A versatile screening algorithm capable of efficiently searching liquid chromatographic/mass spectrometric data for unknown compounds has been developed using a combination of open source and generic computing software packages. The script was used to search for select novel polyfluorinated contaminants in Great Lakes fish. However, the framework is applicable whenever full-scan, high-resolution mass spectral and chromatographic data are collected. Target compound classes are defined and a matrix of candidates is generated that includes mass spectral profiles and likely fragmentation pathways. The initial calibration was performed using a standard solution of known linear perfluoroalkyl acids. Once validated, Lake Michigan trout data files were analyzed for polyfluoroalkyl acids using the algorithm referencing 3570 possible compounds including C4-C10 perfluoro- and polyfluoroalkyl, polyfluorochloroalkyl acids and sulfonates, and potential ether forms. The results suggest the presence of 30 polyfluorinated chemical formulas which have not been previously reported in the literature. The identified candidates included mono- to hexafluoroalkyl carboxylic acids, mono- and trifluoroalkyl carboxylic acid ethers, and novel polyfluoroalkyl sulfonates. Candidate species identified in lake trout were qualified using theoretical isotopic profile matching, characteristic fragmentation patterns based on known linear perfluoroalkyl acid (PFAA) fragmentation, and retention time reproducibility among replicate extractions and injections. In addition, the relative retention times of multiple species within a compound class were compared based on theoretical octanol-water partition coefficients.

  11. Therapeutic Uses and Pharmacological Properties of Garlic, Shallot, and Their Biologically Active Compounds

    PubMed Central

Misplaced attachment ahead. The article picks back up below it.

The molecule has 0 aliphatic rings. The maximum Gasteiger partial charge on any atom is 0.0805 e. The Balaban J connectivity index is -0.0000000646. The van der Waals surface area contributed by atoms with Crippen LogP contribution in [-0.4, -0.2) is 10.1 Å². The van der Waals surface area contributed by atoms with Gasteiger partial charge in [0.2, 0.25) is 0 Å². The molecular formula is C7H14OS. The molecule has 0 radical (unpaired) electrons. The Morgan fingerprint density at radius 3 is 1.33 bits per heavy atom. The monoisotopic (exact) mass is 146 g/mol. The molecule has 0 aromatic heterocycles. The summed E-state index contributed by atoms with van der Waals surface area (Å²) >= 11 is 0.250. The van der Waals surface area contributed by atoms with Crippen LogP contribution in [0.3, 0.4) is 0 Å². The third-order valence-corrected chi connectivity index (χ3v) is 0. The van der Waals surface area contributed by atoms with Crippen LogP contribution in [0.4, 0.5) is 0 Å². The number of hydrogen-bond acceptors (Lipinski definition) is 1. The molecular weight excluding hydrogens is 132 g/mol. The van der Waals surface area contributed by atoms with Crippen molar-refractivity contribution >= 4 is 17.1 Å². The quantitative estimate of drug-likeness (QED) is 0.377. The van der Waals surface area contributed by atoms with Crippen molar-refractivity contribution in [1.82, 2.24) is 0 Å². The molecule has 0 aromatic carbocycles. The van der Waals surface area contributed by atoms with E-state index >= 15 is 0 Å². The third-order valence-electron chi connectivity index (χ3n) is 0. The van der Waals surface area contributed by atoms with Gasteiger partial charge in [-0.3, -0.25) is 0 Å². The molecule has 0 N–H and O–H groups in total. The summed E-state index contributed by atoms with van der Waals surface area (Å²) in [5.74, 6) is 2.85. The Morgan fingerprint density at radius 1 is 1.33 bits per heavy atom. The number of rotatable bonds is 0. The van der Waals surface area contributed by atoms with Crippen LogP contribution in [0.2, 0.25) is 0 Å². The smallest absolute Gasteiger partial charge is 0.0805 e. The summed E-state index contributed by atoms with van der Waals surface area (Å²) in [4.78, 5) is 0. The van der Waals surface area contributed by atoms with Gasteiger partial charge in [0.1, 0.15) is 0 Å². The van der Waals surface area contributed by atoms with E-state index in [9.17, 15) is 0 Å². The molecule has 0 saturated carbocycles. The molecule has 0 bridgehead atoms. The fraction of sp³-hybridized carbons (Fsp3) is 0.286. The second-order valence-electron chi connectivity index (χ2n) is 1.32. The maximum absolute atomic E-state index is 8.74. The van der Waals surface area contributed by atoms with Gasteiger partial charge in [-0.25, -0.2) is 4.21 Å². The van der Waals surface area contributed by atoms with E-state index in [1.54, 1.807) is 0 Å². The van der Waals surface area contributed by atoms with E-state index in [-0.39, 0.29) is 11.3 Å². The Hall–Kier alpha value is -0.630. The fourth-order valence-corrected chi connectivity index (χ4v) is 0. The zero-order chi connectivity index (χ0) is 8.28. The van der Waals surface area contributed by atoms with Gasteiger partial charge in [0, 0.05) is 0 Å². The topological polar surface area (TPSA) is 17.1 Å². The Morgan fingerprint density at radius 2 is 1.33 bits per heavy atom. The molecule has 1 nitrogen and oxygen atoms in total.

Mikaili, Peyman; Maadirad, Surush; Moloudizargari, Milad; Aghajanshakeri, Shahin; Sarahroodi, Shadi

    2013-01-01

    Objective(s): Garlic (Allium sativum L. family Liliaceae) is well known in Iran and its leaves, flowers, and cloves have been used in traditional medicine for a long time. Research in recent decades has shown widespread pharmacological effects of A. sativum and its organosulfur compounds especially Allicin. Studies carried out on the chemical composition of the plant show that the most important constituents of this plant are organosulfur compounds such as allicin, diallyl disulphide, S-allylcysteine, and diallyl trisulfide. Allicin represents one of the most studied among these naturally occurring compounds. In addition to A. sativum, these compounds are also present in A. hirtifolium (shallot) and have been used to treat various diseases. This article reviews the pharmacological effects and traditional uses of A. sativum, A. hirtifolium, and their active constituents to show whether or not they can be further used as potential natural sources for the development of novel drugs. Materials and Methods: For this purpose, the authors went through a vast number of sources and articles and all needed data was gathered. The findings were reviewed and classified on the basis of relevance to the topic and a summary of all effects were reported as tables. Conclusion: Garlic and shallots are safe and rich sources of biologically active compounds with low toxicity. Further studies are needed to confirm the safety and quality of the plants to be used by clinicians as therapeutic agents. PMID:24379960

  12. Therapeutic uses and pharmacological properties of garlic, shallot, and their biologically active compounds.

    PubMed

    Mikaili, Peyman; Maadirad, Surush; Moloudizargari, Milad; Aghajanshakeri, Shahin; Sarahroodi, Shadi

    2013-10-01